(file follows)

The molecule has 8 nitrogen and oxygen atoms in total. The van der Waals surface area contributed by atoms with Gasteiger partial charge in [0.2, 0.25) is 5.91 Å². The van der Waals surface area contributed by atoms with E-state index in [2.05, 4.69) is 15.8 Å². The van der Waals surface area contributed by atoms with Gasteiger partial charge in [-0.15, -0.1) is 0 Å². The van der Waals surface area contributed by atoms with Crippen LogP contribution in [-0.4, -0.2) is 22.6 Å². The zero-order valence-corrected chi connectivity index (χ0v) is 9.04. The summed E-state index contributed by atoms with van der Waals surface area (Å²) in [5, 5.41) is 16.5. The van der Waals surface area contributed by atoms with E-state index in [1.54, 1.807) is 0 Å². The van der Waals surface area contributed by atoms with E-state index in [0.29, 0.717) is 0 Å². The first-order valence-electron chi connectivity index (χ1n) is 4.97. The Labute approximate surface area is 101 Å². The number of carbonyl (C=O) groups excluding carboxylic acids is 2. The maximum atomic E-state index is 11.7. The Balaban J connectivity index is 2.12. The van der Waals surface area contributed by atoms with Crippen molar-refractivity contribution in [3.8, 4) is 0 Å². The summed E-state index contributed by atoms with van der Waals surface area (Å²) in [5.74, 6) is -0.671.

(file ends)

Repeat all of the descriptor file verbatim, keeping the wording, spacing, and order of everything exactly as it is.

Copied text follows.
The molecule has 8 nitrogen and oxygen atoms in total. The van der Waals surface area contributed by atoms with Gasteiger partial charge in [0.2, 0.25) is 5.91 Å². The van der Waals surface area contributed by atoms with E-state index in [2.05, 4.69) is 15.8 Å². The van der Waals surface area contributed by atoms with Gasteiger partial charge in [-0.15, -0.1) is 0 Å². The van der Waals surface area contributed by atoms with Crippen LogP contribution in [-0.4, -0.2) is 22.6 Å². The zero-order valence-corrected chi connectivity index (χ0v) is 9.04. The summed E-state index contributed by atoms with van der Waals surface area (Å²) in [5, 5.41) is 16.5. The van der Waals surface area contributed by atoms with E-state index in [1.54, 1.807) is 0 Å². The van der Waals surface area contributed by atoms with E-state index in [0.29, 0.717) is 0 Å². The first-order valence-electron chi connectivity index (χ1n) is 4.97. The Labute approximate surface area is 101 Å². The number of carbonyl (C=O) groups excluding carboxylic acids is 2. The maximum atomic E-state index is 11.7. The Balaban J connectivity index is 2.12. The van der Waals surface area contributed by atoms with Crippen molar-refractivity contribution in [3.8, 4) is 0 Å². The summed E-state index contributed by atoms with van der Waals surface area (Å²) in [5.74, 6) is -0.671.